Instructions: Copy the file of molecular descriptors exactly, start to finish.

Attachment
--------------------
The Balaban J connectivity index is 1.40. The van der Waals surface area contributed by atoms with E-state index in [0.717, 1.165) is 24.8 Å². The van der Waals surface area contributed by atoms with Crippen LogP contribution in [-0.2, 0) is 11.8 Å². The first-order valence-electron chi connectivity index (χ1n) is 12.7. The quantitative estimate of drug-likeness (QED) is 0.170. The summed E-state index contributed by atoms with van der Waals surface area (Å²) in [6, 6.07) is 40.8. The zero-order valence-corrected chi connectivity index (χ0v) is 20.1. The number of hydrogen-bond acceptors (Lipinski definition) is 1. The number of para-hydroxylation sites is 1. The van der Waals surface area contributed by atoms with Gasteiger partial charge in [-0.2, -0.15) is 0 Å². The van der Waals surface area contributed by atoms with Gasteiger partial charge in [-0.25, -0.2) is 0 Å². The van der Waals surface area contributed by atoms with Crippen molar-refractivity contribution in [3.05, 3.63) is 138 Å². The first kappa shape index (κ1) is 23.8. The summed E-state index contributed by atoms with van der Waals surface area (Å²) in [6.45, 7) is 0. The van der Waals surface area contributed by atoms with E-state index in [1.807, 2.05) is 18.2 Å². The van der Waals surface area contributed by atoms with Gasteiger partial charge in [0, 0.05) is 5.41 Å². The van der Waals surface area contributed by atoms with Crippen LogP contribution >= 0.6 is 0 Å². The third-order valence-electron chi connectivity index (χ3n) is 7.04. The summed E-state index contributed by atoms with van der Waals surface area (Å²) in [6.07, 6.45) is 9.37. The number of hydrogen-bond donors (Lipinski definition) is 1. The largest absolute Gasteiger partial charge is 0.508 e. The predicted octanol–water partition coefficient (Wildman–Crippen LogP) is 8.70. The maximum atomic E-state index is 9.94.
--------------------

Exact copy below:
The Balaban J connectivity index is 1.40. The van der Waals surface area contributed by atoms with E-state index in [0.717, 1.165) is 24.8 Å². The van der Waals surface area contributed by atoms with Crippen LogP contribution in [-0.2, 0) is 11.8 Å². The first-order valence-electron chi connectivity index (χ1n) is 12.7. The quantitative estimate of drug-likeness (QED) is 0.170. The summed E-state index contributed by atoms with van der Waals surface area (Å²) in [6, 6.07) is 40.8. The zero-order valence-corrected chi connectivity index (χ0v) is 20.1. The number of hydrogen-bond acceptors (Lipinski definition) is 1. The number of para-hydroxylation sites is 1. The van der Waals surface area contributed by atoms with Gasteiger partial charge in [-0.2, -0.15) is 0 Å². The van der Waals surface area contributed by atoms with Gasteiger partial charge in [-0.25, -0.2) is 0 Å². The van der Waals surface area contributed by atoms with Crippen molar-refractivity contribution in [3.05, 3.63) is 138 Å². The first kappa shape index (κ1) is 23.8. The summed E-state index contributed by atoms with van der Waals surface area (Å²) in [6.45, 7) is 0. The van der Waals surface area contributed by atoms with E-state index in [1.807, 2.05) is 18.2 Å². The van der Waals surface area contributed by atoms with Gasteiger partial charge in [0, 0.05) is 5.41 Å². The van der Waals surface area contributed by atoms with Crippen LogP contribution >= 0.6 is 0 Å². The third-order valence-electron chi connectivity index (χ3n) is 7.04. The summed E-state index contributed by atoms with van der Waals surface area (Å²) in [6.07, 6.45) is 9.37. The number of hydrogen-bond donors (Lipinski definition) is 1. The largest absolute Gasteiger partial charge is 0.508 e. The predicted octanol–water partition coefficient (Wildman–Crippen LogP) is 8.70. The maximum atomic E-state index is 9.94.